Home About Latest Browse RSS Advanced Search

Board of Governors of the Federal Reserve System (U.S.)
Finance and Economics Discussion Series
Heterogeneity in Economic Shocks and Household Spending
Sebastian Devlin-Foltz
John Sabelhaus
Abstract

Large swings in aggregate household-sector spending, especially for big ticket items such as cars and housing, have been a dominant feature of the macroeconomic landscape in the past two decades. Income and wealth inequality increased over the same period, leading some to suggest the two phenomena are interconnected. Indeed, there is supporting evidence for the idea that heterogeneity in economic shocks and spending are connected, most notably in studies using local-area geography as the unit of analysis. The Survey of Consumer Finances (SCF) provides a household-level perspective on changes in wealth, income, and spending across different types of families. The SCF confirms that inequality is indeed increasing in recent decades, and the data provide support for the proposition that shocks to income and wealth are indeed related to large swings in spending across and within birth cohorts. However, the economic shocks associated with the Great Recession and changes in spending and debt to income ratios are widespread, and inconsistent with a narrow focus on the experiences and changes in behavior of particular (especially low- and modest-income) households.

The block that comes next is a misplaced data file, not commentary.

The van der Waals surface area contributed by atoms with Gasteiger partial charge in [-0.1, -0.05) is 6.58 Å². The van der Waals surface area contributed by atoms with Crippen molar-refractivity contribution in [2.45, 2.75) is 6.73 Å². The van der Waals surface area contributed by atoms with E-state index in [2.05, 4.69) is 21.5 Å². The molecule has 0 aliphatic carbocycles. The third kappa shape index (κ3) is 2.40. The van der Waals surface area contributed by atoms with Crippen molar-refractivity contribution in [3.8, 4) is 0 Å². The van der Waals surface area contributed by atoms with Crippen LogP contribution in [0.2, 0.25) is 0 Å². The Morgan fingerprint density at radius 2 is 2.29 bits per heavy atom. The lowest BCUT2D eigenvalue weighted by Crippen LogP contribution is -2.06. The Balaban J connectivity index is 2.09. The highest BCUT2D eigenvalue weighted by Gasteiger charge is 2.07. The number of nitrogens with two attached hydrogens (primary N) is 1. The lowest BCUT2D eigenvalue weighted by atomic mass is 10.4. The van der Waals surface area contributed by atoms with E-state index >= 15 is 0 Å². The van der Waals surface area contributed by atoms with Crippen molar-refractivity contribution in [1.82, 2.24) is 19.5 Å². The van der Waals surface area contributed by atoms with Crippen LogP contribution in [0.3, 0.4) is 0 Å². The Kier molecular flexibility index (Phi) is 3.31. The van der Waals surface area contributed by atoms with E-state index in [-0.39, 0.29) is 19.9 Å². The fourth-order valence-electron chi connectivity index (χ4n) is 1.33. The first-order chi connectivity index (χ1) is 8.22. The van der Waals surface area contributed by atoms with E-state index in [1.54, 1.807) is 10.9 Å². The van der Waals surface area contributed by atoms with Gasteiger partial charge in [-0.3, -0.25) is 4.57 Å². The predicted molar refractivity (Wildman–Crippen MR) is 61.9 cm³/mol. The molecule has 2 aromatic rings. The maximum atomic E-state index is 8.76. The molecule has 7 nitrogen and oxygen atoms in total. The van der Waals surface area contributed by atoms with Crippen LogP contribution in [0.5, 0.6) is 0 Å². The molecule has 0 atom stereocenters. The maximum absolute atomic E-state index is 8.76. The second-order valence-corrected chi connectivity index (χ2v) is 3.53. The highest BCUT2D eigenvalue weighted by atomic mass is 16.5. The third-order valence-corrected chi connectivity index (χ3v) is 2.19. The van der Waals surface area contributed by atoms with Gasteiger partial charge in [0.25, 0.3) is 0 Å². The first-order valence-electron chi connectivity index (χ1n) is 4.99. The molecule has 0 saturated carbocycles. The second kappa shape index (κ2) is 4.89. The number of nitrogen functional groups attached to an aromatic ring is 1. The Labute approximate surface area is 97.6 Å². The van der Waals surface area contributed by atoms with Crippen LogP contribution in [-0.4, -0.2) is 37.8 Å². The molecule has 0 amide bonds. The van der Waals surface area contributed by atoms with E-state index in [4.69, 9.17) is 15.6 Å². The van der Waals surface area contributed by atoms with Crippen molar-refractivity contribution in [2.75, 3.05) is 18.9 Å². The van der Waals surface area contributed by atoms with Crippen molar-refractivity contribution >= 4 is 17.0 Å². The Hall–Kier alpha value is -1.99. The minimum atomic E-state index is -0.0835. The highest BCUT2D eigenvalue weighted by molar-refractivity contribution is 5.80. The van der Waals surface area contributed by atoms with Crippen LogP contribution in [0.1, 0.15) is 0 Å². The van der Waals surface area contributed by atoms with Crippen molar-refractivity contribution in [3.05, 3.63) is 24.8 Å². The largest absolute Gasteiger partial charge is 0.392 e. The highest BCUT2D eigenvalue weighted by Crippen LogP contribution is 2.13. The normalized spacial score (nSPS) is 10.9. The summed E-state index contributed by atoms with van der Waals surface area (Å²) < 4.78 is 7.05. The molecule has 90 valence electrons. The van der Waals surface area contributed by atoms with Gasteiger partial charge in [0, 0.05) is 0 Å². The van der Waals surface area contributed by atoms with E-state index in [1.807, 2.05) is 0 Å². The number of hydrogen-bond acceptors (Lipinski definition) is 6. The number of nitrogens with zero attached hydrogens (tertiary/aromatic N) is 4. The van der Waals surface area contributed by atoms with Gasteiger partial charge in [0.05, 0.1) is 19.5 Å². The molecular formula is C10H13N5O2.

Download Full text
Download http://dx.doi.org/10.17016/FEDS.2015.049
Cite this item
Sebastian Devlin-Foltz & John Sabelhaus, Heterogeneity in Economic Shocks and Household Spending, Board of Governors of the Federal Reserve System (U.S.), Finance and Economics Discussion Series 2015-49, 26 Jun 2015.
More from this series
JEL Classification:
Subject headings:
Keywords: Consumption; lifecycle; synthetic cohort
For corrections, contact Franz Osorio ()
Fed-in-Print is the central catalog of publications within the Federal Reserve System. It is managed and hosted by the Economic Research Division, Federal Reserve Bank of St. Louis.

Privacy Legal